WISDOM? by Art Smukler, MD, author & psychiatrist

A wise man once said, consider the opinions of others, but in the end, make up your own mind.

That wise man, and I use the term somewhat cringingly, was me. 

There was no particular reason why I waxed so philosophical on this sunny, warm morning except that I grabbed one of my Penn State baseball caps, when I went for a morning walk to a favorite coffee shop (not as wonderful as SMUKLER’S BOOKSTORE) but a place with delicious coffee and almond croissants.

Anyway, I sat down at a small outdoor table, took a sip of coffee, and removed my cap. The PSU logo sat right there in front of me. My mind drifted back to college…a long time ago.

I remembered one of the most traumatic experiences of my young life. A few days before my freshman year started, I had an appointment with a university counselor to arrange my course schedule. He perused my high school grades, looked me in the eye, and said grimly, “I recommend that you don’t take the pre-med curriculum.”

My chemistry, physics and math grades in high school were marginal. The counselor had every right to say what he said. But…I wanted to be a doctor. That was it. No Plan B.

I just sat there, speechless. I thanked him, got up, and in a state of shock, walked back to my dorm room.

Was he right? Should I give up my dream?

I told my mother what the counselor said. She encouraged me to follow his advice. It was her way of not wanting me to be disappointed and fail.

In the end, I signed up for every course that the pre-meds took. Chemistry, Calculus, Physics etc. Everything that I struggled with in high school. Crazy right?

Not so crazy, because there was one factor that the counselor never took into consideration. I was a really hard worker. I still am. I also took loads of creative writing classes.

So, whatever your dream might be, don’t be afraid to go for it. But, be prepared to work harder and longer than everyone else who also wants your dream. It’s not like in grade school where everyone gets a winners’ statue.

Thanks for reading. Please check out THE REAL STORY, a mystery. Joe Belmont is also the kind of guy who doesn’t give up. His life depends on it.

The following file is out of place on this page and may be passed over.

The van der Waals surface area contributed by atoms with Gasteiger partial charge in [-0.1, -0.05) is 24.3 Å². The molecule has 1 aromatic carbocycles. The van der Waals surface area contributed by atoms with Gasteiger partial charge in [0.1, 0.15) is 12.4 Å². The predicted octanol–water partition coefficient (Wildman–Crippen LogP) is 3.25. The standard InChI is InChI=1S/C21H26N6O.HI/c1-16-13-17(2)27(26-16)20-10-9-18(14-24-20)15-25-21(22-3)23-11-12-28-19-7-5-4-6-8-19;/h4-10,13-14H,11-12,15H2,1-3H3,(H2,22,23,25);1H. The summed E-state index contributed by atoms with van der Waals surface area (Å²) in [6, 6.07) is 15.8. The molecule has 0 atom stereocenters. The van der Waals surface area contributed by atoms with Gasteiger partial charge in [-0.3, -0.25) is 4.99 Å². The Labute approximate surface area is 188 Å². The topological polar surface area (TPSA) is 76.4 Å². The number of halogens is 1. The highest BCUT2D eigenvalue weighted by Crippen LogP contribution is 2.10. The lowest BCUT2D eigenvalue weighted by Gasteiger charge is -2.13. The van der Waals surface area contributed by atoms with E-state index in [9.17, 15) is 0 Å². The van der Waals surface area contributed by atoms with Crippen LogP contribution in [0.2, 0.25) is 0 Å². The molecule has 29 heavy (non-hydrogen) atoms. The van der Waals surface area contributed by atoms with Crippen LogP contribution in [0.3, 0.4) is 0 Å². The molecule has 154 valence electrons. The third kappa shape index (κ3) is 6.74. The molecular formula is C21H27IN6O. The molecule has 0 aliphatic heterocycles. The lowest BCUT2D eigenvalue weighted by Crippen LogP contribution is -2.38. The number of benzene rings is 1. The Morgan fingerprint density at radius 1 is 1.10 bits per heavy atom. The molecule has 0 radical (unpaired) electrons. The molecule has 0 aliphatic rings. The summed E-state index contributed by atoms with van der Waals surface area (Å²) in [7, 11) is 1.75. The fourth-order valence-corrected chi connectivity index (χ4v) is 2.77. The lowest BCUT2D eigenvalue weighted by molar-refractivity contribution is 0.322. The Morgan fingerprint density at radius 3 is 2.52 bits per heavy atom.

WHY ARE PENN STATE AND BILL O’BRIEN CHANGING THOUSANDS OF LIVES? By Art Smukler, author & psychiatrist

The vision of the Sandusky horror is almost too much to fathom — a sexual predator allowed access to a hallowed sports facility because the men in power just couldn’t and wouldn’t systematically investigate one of their own. Disgrace to Joe Paterno, football sanctions, a mass exodus of players to other teams, and a university disrespected and threatened with a loss of accreditation, was accepted as the righteous result of their transgression.

Enter the beleaguered team and Bill O’Brien, the new coach, to start the season. The resounding “We Are Penn State” was down to a muffled embarrassed whimper. Then the team lost its first two games and it appeared that the humiliation and devalued attitude was here to stay.

Week three, and the team dumps gallons of Gatorade on O’Brien’s head after their first win. Weeks four and five and six, they win again and again and AGAIN. Is the Phoenix finally dragging itself out of the ashes of shower rooms and sexual perversity?

It’s fun and wonderful to win, but in this case, it’s not just winning a football game, it’s winning the battle against an infectious stigma that made a great majority of Penn Staters feel humiliated and devalued by what their elders did over a decade ago. I wonder how many PSU Ts and sweatshirts stayed hidden in closets?

Is this any different than what so many of us experienced at the hands of our own parents? Insensitivity, violence, sexual abuse and flat-out stupidity can obviously influence an entire life. The results of poor parenting —  depression, anxiety, and low self-esteem, are rampant in psychiatric offices. Helping a patient unravel how the past has unduly influenced his view of himself is often very helpful.

Like the changes happening at Penn State, we can also change. We don’t have to continue to feel trapped or controlled or humiliated by what our parents did or didn’t do. It’s wonderful to have a new hero like Bill O’Brien, but let’s keep in mind what happened with our old hero, Joe Paterno. He was simply a human being with his own set of limitations.

We need to embrace the hero inside each of us, the part that doesn’t follow the herd and does the right thing, whatever it takes.

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